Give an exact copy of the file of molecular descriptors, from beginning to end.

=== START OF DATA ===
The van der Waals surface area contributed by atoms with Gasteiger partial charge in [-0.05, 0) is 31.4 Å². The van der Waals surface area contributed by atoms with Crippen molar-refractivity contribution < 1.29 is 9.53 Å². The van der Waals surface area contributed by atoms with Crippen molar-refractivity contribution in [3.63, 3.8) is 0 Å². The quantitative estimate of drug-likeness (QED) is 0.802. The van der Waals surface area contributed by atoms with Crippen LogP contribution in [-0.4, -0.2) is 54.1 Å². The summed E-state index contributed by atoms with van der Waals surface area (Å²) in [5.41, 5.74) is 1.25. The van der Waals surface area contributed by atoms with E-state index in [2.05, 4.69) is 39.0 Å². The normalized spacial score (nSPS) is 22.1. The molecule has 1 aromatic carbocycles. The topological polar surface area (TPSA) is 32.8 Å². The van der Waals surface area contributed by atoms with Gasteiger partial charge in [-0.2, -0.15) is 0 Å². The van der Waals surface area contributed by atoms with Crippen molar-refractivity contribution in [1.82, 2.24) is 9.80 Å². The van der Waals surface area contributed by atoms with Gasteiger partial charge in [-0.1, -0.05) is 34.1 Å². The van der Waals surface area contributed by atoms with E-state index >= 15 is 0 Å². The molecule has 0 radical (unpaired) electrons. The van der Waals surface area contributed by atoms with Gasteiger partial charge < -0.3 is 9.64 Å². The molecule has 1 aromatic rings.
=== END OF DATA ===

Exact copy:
The van der Waals surface area contributed by atoms with Gasteiger partial charge in [-0.05, 0) is 31.4 Å². The van der Waals surface area contributed by atoms with Crippen molar-refractivity contribution < 1.29 is 9.53 Å². The van der Waals surface area contributed by atoms with Crippen molar-refractivity contribution in [3.63, 3.8) is 0 Å². The quantitative estimate of drug-likeness (QED) is 0.802. The van der Waals surface area contributed by atoms with Crippen LogP contribution in [-0.4, -0.2) is 54.1 Å². The summed E-state index contributed by atoms with van der Waals surface area (Å²) in [5.41, 5.74) is 1.25. The van der Waals surface area contributed by atoms with E-state index in [2.05, 4.69) is 39.0 Å². The normalized spacial score (nSPS) is 22.1. The molecule has 1 aromatic carbocycles. The topological polar surface area (TPSA) is 32.8 Å². The van der Waals surface area contributed by atoms with Gasteiger partial charge in [-0.2, -0.15) is 0 Å². The van der Waals surface area contributed by atoms with Crippen molar-refractivity contribution in [1.82, 2.24) is 9.80 Å². The van der Waals surface area contributed by atoms with Gasteiger partial charge in [-0.1, -0.05) is 34.1 Å². The van der Waals surface area contributed by atoms with E-state index >= 15 is 0 Å². The molecule has 0 radical (unpaired) electrons. The van der Waals surface area contributed by atoms with Gasteiger partial charge < -0.3 is 9.64 Å². The molecule has 1 aromatic rings.